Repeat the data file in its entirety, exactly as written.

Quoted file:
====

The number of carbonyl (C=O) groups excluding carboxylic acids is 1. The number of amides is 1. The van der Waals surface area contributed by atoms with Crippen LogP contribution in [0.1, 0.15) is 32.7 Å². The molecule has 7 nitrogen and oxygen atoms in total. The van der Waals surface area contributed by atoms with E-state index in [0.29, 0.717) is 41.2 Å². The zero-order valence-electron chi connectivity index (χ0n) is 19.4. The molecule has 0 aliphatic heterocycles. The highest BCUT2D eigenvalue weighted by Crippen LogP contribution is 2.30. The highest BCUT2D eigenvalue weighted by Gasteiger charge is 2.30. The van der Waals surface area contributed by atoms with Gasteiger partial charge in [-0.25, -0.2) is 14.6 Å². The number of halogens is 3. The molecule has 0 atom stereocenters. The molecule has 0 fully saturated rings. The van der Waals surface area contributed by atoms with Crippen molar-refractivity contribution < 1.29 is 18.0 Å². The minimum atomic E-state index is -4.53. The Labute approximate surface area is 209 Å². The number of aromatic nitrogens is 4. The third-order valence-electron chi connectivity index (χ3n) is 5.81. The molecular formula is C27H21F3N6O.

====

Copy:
The number of carbonyl (C=O) groups excluding carboxylic acids is 1. The number of amides is 1. The van der Waals surface area contributed by atoms with Crippen LogP contribution in [0.1, 0.15) is 32.7 Å². The molecule has 7 nitrogen and oxygen atoms in total. The van der Waals surface area contributed by atoms with E-state index in [0.29, 0.717) is 41.2 Å². The zero-order valence-electron chi connectivity index (χ0n) is 19.4. The molecule has 0 aliphatic heterocycles. The highest BCUT2D eigenvalue weighted by Crippen LogP contribution is 2.30. The highest BCUT2D eigenvalue weighted by Gasteiger charge is 2.30. The van der Waals surface area contributed by atoms with Gasteiger partial charge in [-0.25, -0.2) is 14.6 Å². The number of halogens is 3. The molecule has 0 atom stereocenters. The molecule has 0 fully saturated rings. The van der Waals surface area contributed by atoms with Crippen molar-refractivity contribution < 1.29 is 18.0 Å². The minimum atomic E-state index is -4.53. The Labute approximate surface area is 209 Å². The number of aromatic nitrogens is 4. The third-order valence-electron chi connectivity index (χ3n) is 5.81. The molecular formula is C27H21F3N6O.